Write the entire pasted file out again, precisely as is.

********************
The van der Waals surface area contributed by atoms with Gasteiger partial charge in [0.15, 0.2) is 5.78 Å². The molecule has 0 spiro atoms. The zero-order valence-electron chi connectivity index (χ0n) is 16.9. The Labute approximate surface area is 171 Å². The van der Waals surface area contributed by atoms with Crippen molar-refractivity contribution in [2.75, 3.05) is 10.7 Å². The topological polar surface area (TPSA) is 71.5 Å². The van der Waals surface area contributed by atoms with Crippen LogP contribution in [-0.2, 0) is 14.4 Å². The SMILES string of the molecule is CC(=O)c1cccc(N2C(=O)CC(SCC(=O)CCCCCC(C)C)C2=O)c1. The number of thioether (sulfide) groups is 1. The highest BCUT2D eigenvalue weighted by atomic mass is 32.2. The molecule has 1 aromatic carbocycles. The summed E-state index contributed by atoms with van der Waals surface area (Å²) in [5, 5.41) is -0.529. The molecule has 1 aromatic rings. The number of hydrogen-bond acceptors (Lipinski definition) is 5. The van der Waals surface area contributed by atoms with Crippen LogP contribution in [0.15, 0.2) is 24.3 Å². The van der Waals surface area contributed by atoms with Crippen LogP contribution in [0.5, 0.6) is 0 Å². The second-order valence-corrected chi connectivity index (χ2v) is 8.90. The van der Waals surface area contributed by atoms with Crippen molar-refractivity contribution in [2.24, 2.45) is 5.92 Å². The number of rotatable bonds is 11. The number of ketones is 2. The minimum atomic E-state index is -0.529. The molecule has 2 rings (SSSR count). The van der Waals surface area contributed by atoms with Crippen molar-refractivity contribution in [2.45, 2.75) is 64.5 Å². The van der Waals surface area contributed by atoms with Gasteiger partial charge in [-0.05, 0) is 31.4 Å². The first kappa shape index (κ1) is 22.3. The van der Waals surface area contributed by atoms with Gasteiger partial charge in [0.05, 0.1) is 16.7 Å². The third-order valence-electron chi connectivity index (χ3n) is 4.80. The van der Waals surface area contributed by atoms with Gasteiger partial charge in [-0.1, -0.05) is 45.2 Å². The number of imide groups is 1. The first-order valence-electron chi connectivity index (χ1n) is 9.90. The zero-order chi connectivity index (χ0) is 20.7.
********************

The van der Waals surface area contributed by atoms with Gasteiger partial charge in [0.15, 0.2) is 5.78 Å². The molecule has 0 spiro atoms. The zero-order valence-electron chi connectivity index (χ0n) is 16.9. The Labute approximate surface area is 171 Å². The van der Waals surface area contributed by atoms with Crippen molar-refractivity contribution in [2.75, 3.05) is 10.7 Å². The topological polar surface area (TPSA) is 71.5 Å². The van der Waals surface area contributed by atoms with Crippen LogP contribution in [-0.2, 0) is 14.4 Å². The SMILES string of the molecule is CC(=O)c1cccc(N2C(=O)CC(SCC(=O)CCCCCC(C)C)C2=O)c1. The number of thioether (sulfide) groups is 1. The highest BCUT2D eigenvalue weighted by atomic mass is 32.2. The molecule has 1 aromatic carbocycles. The summed E-state index contributed by atoms with van der Waals surface area (Å²) in [5, 5.41) is -0.529. The molecule has 1 aromatic rings. The number of hydrogen-bond acceptors (Lipinski definition) is 5. The van der Waals surface area contributed by atoms with Crippen LogP contribution in [0.15, 0.2) is 24.3 Å². The van der Waals surface area contributed by atoms with Crippen LogP contribution in [0.5, 0.6) is 0 Å². The second-order valence-corrected chi connectivity index (χ2v) is 8.90. The van der Waals surface area contributed by atoms with Crippen molar-refractivity contribution in [2.24, 2.45) is 5.92 Å². The number of rotatable bonds is 11. The number of ketones is 2. The minimum atomic E-state index is -0.529. The molecule has 2 rings (SSSR count). The van der Waals surface area contributed by atoms with Crippen molar-refractivity contribution in [2.45, 2.75) is 64.5 Å². The van der Waals surface area contributed by atoms with Gasteiger partial charge in [-0.05, 0) is 31.4 Å². The first kappa shape index (κ1) is 22.3. The van der Waals surface area contributed by atoms with Gasteiger partial charge in [0.05, 0.1) is 16.7 Å². The third-order valence-electron chi connectivity index (χ3n) is 4.80. The van der Waals surface area contributed by atoms with Gasteiger partial charge in [-0.1, -0.05) is 45.2 Å². The number of imide groups is 1. The first-order valence-electron chi connectivity index (χ1n) is 9.90. The zero-order chi connectivity index (χ0) is 20.7.